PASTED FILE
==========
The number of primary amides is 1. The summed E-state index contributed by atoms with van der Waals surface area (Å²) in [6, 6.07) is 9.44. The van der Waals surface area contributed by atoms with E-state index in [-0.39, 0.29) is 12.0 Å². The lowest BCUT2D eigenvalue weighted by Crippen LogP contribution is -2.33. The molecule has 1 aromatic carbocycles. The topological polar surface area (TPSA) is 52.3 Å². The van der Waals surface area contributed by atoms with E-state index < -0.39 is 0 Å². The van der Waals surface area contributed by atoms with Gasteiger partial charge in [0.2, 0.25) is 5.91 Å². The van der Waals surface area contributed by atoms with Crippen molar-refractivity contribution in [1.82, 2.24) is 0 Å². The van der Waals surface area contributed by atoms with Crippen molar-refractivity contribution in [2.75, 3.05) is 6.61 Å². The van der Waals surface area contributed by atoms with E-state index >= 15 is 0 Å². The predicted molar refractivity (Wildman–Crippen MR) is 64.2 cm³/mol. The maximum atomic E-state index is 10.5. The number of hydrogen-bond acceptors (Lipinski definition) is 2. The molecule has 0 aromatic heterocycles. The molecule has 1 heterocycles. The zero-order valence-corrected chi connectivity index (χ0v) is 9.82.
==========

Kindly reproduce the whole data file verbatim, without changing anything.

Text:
The number of primary amides is 1. The summed E-state index contributed by atoms with van der Waals surface area (Å²) in [6, 6.07) is 9.44. The van der Waals surface area contributed by atoms with E-state index in [-0.39, 0.29) is 12.0 Å². The lowest BCUT2D eigenvalue weighted by Crippen LogP contribution is -2.33. The molecule has 1 aromatic carbocycles. The topological polar surface area (TPSA) is 52.3 Å². The van der Waals surface area contributed by atoms with E-state index < -0.39 is 0 Å². The van der Waals surface area contributed by atoms with Gasteiger partial charge in [0.2, 0.25) is 5.91 Å². The van der Waals surface area contributed by atoms with Crippen molar-refractivity contribution in [1.82, 2.24) is 0 Å². The van der Waals surface area contributed by atoms with Crippen molar-refractivity contribution in [2.75, 3.05) is 6.61 Å². The van der Waals surface area contributed by atoms with E-state index >= 15 is 0 Å². The predicted molar refractivity (Wildman–Crippen MR) is 64.2 cm³/mol. The maximum atomic E-state index is 10.5. The number of hydrogen-bond acceptors (Lipinski definition) is 2. The molecule has 0 aromatic heterocycles. The molecule has 1 heterocycles. The zero-order valence-corrected chi connectivity index (χ0v) is 9.82.